Three Cups of Tea “Read It Forward” Family Night
On Thursday, March 3, more than 150 students and parents attended the St. Agnes “Read It Forward” Family Night, a culmination of a month-long reading exercise focused on building peace. Students of all grades participated in age appropriate discussion groups and activities related to Greg Mortenson’s book, “Three Cups of Tea.” The event included a Pakistani-style tea celebration and cultural activities.
Over 400 copies of the book will now be gathered and shared with another school. The books were given by the author as a gift to Margi Johnstone, St. Agnes librarian, at a recent lecture. Through the author’s generosity, every student at St. Agnes received an age appropriate, complimentary copy of the book which tells of Mortenson’s unplanned encounter with an impoverished Pakistani village where he was nursed back to health from a failed attempt to climb K2, the world’s second highest mountain. “Three Cups of Tea” tells the story of Mortenson’s promise to the village that he would one day return and build them a school in thanks. That promise became extremely challenging and led to an incredible humanitarian campaign.
“Our hope is that this experience will be continued again and again to inspire students to listen to their inner calling and find their own creative ways to apply their talents to address those in need,” says Johnstone. “Not only is this a rich reading experience that encourages literacy, the book offers important lessons about peace building and the positive difference one person can make in the world.”
Saint Agnes, a Catholic parish school for students K-8, is a Blue Ribbon School of Excellence as designated by the U.S. Department of Education. The school is located at 1800 Newburg Road.
Know Your Rights About Foreclosure
The Legal Aid Society recently published a booklet that explains the foreclosure process in Louisville and the extent of tenants’ rights to stay in their homes during and after foreclosure. “Tenants and Foreclosure: Questions and Answers About Rights For Louisville Renters” also addresses issues such as rent and repair obligations, and includes legal forms that tenants can file in court so they can be kept informed of foreclosure proceedings.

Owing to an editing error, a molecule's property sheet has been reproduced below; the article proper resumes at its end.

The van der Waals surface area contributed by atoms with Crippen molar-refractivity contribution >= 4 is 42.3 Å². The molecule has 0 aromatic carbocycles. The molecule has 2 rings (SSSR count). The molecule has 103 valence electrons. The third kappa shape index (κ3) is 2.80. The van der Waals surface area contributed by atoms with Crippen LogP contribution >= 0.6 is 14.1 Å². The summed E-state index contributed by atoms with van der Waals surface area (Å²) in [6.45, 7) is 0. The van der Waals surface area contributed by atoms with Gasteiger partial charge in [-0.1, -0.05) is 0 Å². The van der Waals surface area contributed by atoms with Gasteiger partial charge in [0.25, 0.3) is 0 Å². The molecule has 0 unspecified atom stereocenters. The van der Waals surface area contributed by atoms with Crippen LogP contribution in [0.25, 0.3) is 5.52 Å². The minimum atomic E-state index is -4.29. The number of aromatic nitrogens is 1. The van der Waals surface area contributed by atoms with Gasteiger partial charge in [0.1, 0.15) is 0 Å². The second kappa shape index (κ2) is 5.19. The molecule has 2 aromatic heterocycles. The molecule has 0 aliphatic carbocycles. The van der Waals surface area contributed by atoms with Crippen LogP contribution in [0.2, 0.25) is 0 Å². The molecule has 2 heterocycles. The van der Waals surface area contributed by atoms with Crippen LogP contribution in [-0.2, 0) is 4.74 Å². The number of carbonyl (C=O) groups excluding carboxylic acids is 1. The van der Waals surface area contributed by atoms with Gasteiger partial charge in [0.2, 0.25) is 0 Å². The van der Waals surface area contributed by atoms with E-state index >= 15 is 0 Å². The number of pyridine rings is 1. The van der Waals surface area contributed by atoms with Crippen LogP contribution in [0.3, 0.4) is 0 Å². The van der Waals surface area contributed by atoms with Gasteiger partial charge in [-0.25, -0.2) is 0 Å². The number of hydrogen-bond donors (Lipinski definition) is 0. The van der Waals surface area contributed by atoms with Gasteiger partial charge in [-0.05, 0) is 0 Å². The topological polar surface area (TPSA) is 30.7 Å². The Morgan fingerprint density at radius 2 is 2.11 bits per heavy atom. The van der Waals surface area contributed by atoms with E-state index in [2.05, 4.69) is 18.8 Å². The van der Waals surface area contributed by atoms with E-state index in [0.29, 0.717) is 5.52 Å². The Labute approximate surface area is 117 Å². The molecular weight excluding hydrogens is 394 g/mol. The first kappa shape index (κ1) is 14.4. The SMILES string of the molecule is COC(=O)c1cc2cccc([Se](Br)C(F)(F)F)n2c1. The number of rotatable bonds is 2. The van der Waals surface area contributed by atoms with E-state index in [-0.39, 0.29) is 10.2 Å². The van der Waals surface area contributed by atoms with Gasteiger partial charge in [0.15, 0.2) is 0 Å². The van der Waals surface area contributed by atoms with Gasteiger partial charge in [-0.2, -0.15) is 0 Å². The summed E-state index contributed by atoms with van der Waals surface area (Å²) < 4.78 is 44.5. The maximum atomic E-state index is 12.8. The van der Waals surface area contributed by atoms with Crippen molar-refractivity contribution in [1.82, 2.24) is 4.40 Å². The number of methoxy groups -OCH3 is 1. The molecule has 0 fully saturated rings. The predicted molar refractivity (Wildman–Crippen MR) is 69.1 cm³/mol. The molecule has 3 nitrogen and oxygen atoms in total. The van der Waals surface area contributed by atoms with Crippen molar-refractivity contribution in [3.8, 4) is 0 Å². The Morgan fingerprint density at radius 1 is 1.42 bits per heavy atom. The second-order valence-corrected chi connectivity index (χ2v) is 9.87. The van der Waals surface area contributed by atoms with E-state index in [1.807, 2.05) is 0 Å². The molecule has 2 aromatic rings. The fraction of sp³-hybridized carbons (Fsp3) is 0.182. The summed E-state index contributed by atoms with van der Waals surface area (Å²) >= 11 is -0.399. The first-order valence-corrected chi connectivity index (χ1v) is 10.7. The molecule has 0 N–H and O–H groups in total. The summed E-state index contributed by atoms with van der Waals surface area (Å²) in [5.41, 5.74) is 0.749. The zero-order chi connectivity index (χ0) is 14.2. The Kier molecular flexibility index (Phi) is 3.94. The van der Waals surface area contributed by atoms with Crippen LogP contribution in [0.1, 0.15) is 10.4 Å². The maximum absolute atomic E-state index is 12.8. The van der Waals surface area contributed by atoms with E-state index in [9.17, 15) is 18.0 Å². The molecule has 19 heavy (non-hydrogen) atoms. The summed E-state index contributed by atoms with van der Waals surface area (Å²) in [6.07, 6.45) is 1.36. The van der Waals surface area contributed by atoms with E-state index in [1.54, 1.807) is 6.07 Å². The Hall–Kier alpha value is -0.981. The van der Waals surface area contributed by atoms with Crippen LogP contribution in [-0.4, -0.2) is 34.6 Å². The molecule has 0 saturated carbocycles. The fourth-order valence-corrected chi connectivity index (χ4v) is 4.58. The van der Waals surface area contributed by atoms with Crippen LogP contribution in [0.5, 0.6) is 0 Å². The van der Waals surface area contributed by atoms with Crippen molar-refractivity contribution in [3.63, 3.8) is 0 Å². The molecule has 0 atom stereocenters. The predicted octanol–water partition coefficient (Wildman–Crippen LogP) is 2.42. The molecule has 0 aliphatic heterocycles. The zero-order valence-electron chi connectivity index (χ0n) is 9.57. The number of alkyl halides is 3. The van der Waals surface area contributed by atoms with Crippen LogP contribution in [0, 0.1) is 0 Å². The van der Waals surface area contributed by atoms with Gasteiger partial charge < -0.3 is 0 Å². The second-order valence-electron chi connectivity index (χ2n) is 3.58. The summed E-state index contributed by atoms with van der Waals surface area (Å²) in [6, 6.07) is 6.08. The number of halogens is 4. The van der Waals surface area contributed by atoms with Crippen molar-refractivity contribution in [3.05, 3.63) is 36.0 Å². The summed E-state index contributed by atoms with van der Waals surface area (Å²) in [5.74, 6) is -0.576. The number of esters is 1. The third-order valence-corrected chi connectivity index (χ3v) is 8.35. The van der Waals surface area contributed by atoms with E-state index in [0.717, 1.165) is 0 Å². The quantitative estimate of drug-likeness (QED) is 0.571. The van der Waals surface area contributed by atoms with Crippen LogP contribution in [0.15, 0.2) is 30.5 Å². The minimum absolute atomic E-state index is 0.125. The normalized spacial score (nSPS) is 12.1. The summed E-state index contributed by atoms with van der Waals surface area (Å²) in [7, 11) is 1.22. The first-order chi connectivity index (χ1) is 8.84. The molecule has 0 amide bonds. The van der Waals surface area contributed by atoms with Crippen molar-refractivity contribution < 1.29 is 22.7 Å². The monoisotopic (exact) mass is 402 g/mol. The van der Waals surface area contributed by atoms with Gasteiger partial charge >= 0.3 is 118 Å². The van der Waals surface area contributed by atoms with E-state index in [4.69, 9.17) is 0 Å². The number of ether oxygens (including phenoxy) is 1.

The booklet can be downloaded in English and in Spanish at www.laslou.org/help/resources.php in the list of publications on the right.
Metro Animal Services Helps Distressed Kitty in “Can-do” Effort
A 4-month-old stray male kitten was a little too “headstrong” in his attempt to find his supper, after discovering a can of Campbell’s soup and helping himself to the leftovers. In the process of dining, however, he ended up getting himself “canned,” with his head stuck in the can.
The kitten, now named “Campbell,” was brought in by Metro Animal Services (MAS) animal control officer Raymond Thomas, and immediately taken to the vet staff. An initial attempt was made by veterinary assistant Brenda Keel to remove the can, but Campbell started crying. He was sedated, and bolt cutters were used to cut the can off of his head.
Because he had been exposed to cold temperatures for an extended period without the ability to move, Campbell was hypothermic. He received the necessary medical attention to stabilize his condition. “Our staff did a great job rescuing this little guy from what could have been a ‘can-tastrophe’,” says Jackie Gulbe, MAS assistant director for community relations. “He is a friendly, sweet boy who is available for adoption at the Animal House Adoption Center.”
The adoption center, at 3516 Newburg Road, can be reached at (502) 473-7387.
Warheim Park Paver Stones
A Warheim Park Memorial Paver Stone is a unique way to commemorate a friend, family member or occasion while helping to preserve the park at 1832 Overlook Terrace in the Belknap neighborhood.
The cost for a paver stone is a tax-deductible contribution of $100. Orders must be received by April 15, 2011 for installation this year. Paver stones are inscribed as directed and installed in the Warheim Park Pavilion each spring. Proceeds go toward the upkeep and improvement of the park, which is supported solely by donations, grants and the work of many volunteers.